Trials arise all the time in family life and some of them are heavier than others. One of the kids is struggling with something at school or my wife wants to talk to me about something I do not want to talk about. Sometimes it is when I walk in the room and get a feeling of ‘uh-oh, something is up’. Like the day I was promoted at work, there are times when the weight of the situation brings the urge to run. Not away from my house or the people in it but to retreat inside myself. It can be easier to ignore what is going on than to have a tough conversation and face what the situation is demanding of me.
In these moments, I am presented with a choice. To step into the difficulty and face the unknown or to bury my head in the sand and hope it all goes away. I wish I could say that I always choose to face these challenges, but there have been many times that I have not. Looking back, engaging in the hardest moments has taught me the most about being a man for my family.
I realize that up to this point I may be giving the impression that my life is a series of duties and responsibilities. It may sound like a burdensome existence.
I do have responsibilities at home, at work, and in the volunteer activities that I take part in. And yes, sometimes those responsibilities can weigh on me. There are times when a part of me would prefer a simpler life. A life with less problems, less responsibility, and less stress. But that life would require less of a man, and I am not interested in less.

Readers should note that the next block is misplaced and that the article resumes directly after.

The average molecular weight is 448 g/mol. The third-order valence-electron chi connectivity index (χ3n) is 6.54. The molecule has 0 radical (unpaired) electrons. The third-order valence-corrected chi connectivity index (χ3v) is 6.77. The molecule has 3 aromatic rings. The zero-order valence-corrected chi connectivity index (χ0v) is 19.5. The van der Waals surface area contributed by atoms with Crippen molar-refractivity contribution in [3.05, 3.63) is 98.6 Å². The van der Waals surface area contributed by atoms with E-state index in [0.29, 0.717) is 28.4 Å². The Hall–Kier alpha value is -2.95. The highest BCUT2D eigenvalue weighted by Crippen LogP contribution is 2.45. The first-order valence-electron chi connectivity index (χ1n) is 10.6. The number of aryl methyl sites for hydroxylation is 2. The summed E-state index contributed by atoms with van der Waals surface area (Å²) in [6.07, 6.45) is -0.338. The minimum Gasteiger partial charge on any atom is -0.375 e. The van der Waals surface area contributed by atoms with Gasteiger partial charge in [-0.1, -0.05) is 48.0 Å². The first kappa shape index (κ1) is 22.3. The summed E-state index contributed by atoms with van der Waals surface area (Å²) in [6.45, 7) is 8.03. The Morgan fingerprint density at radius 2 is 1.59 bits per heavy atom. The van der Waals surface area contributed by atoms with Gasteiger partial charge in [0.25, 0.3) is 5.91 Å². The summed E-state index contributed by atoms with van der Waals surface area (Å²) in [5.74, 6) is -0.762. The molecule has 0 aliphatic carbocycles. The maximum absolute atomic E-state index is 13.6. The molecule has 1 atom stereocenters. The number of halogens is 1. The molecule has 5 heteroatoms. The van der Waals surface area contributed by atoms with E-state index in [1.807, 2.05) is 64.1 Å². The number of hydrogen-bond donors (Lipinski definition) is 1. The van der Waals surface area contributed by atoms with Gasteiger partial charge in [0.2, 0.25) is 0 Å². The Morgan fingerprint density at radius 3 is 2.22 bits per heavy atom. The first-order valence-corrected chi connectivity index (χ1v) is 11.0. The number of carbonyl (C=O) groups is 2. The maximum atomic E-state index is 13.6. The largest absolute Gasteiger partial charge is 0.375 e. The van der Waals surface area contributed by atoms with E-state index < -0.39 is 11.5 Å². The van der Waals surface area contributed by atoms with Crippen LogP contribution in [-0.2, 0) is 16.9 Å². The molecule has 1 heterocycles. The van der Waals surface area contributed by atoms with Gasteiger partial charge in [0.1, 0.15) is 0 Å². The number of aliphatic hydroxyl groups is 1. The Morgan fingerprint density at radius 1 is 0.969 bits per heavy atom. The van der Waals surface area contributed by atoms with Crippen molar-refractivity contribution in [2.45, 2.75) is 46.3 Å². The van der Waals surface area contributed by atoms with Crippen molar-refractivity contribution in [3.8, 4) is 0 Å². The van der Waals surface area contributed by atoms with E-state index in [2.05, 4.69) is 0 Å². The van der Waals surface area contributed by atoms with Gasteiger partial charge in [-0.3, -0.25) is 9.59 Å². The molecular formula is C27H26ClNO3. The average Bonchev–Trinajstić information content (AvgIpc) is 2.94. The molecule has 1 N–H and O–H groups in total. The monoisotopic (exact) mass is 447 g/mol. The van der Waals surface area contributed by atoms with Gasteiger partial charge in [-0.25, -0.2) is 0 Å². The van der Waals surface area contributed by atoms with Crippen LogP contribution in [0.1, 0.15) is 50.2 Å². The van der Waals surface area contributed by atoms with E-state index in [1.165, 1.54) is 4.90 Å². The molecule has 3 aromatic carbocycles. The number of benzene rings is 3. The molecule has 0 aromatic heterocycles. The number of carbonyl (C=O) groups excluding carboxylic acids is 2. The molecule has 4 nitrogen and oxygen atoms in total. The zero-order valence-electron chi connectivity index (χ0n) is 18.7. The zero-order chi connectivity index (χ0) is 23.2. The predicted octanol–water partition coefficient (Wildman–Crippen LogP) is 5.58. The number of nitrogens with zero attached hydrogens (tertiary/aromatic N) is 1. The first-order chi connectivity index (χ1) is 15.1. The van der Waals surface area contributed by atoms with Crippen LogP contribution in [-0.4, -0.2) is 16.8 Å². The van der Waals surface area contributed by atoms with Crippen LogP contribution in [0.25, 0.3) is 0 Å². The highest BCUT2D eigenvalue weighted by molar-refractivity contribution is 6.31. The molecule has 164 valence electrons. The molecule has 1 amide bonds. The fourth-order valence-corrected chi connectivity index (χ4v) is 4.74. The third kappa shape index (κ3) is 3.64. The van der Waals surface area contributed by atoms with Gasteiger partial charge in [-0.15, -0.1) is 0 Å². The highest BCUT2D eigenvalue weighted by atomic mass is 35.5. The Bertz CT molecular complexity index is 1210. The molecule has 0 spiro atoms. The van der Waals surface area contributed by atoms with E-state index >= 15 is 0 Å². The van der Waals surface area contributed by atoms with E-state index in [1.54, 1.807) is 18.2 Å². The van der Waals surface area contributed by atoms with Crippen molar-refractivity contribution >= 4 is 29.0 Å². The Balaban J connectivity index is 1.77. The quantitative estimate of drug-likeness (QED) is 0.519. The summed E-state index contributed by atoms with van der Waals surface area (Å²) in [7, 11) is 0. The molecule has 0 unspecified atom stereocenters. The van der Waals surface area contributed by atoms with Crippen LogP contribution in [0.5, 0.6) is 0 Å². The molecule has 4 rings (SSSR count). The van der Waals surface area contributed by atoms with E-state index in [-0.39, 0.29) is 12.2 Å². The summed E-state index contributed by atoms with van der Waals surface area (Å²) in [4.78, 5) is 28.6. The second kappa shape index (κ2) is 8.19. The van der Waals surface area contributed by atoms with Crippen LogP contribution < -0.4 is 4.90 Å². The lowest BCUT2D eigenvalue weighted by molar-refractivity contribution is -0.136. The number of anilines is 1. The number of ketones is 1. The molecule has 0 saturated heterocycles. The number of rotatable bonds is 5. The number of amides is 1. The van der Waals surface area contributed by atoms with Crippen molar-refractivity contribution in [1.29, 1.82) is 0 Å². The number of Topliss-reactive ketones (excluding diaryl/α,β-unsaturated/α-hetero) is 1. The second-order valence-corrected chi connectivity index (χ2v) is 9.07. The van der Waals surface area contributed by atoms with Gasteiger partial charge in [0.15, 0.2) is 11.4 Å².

Recall what my friend said about fatherhood: it is the best and hardest thing you will ever do. What makes the ‘hardest’ worthwhile is the ‘best’. In those moments of, “Why Bother?”, it does not take much to answer the question.
It is in the quiet moments reconnecting with my wife after a difficult talk. It is the look on my son’s face after he has navigated something difficult and I express my pride in him. Or when my daughter beams talking about the fancy date we went on. When I look at who I am today compared to ten years ago, I realize I am blessed with so much. The responsibility that comes along with it is worth it – it’s not even close.
Life brings responsibility and stress – it is inevitable. As we learn to handle it and navigate it, we find that some of life’s richest moments come from saying yes to what is being asked of us, even when the asks seem like tall orders.
The temptation to think we have to bear the burdens of life alone is real. In the end, though, it is one of the greatest lies we can tell ourselves. By sharing our burdens with others, we can often find support and solidarity. Even if looking from right to left yields nothing, we can always look up.
There is no greater support than that which comes from trusting our difficulties to God. Jesus says “Come to me, all you that are weary and are carrying heavy burdens, and I will give you rest.” (Matthew 11:28). These words bring life in times of struggle. Though reading them may not reduce the size of the challenge in front of me, they always give me strength to keep going.
It is easy, particularly in the midst of heavy moments, to see responsibility as a burden. Something to endure or to seek relief from. Often it can be difficult and can cause us to buckle under the pressure if we try to carry it alone. If we are willing to ask for help, however, we can persevere. We can choose to see responsibility as a gift. In doing so, we access growth, fruitfulness, and joy we would otherwise have never known.